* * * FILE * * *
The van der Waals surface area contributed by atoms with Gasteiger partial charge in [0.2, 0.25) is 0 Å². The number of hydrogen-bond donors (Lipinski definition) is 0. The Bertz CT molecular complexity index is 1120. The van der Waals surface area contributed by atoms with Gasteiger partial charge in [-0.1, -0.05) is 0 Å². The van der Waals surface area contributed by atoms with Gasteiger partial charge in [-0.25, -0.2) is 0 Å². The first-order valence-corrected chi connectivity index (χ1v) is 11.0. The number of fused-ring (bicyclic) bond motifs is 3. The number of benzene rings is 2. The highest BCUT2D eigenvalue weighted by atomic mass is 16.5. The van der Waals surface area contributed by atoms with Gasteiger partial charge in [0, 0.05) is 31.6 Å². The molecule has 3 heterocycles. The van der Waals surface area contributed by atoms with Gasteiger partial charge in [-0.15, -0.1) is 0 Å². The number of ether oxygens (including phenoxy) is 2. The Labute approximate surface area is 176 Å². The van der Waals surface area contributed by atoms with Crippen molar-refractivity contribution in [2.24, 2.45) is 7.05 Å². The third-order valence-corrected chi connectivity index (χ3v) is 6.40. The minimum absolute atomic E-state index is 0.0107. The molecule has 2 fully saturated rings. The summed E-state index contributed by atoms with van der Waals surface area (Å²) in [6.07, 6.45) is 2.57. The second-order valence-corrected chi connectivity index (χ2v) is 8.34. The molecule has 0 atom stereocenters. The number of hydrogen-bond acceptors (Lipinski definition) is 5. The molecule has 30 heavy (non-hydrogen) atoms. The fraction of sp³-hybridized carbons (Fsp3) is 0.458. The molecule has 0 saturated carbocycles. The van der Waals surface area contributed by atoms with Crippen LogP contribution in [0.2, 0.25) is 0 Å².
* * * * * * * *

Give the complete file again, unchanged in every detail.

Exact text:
The van der Waals surface area contributed by atoms with Gasteiger partial charge in [0.2, 0.25) is 0 Å². The number of hydrogen-bond donors (Lipinski definition) is 0. The Bertz CT molecular complexity index is 1120. The van der Waals surface area contributed by atoms with Gasteiger partial charge in [-0.1, -0.05) is 0 Å². The van der Waals surface area contributed by atoms with Gasteiger partial charge in [-0.25, -0.2) is 0 Å². The first-order valence-corrected chi connectivity index (χ1v) is 11.0. The number of fused-ring (bicyclic) bond motifs is 3. The number of benzene rings is 2. The highest BCUT2D eigenvalue weighted by atomic mass is 16.5. The van der Waals surface area contributed by atoms with Gasteiger partial charge in [0, 0.05) is 31.6 Å². The molecule has 3 heterocycles. The van der Waals surface area contributed by atoms with Gasteiger partial charge in [-0.15, -0.1) is 0 Å². The number of ether oxygens (including phenoxy) is 2. The Labute approximate surface area is 176 Å². The van der Waals surface area contributed by atoms with Crippen molar-refractivity contribution in [2.24, 2.45) is 7.05 Å². The third-order valence-corrected chi connectivity index (χ3v) is 6.40. The minimum absolute atomic E-state index is 0.0107. The molecule has 2 fully saturated rings. The summed E-state index contributed by atoms with van der Waals surface area (Å²) in [6.07, 6.45) is 2.57. The second-order valence-corrected chi connectivity index (χ2v) is 8.34. The molecule has 0 atom stereocenters. The number of hydrogen-bond acceptors (Lipinski definition) is 5. The molecule has 30 heavy (non-hydrogen) atoms. The fraction of sp³-hybridized carbons (Fsp3) is 0.458. The molecule has 0 saturated carbocycles. The van der Waals surface area contributed by atoms with Crippen LogP contribution in [0.2, 0.25) is 0 Å².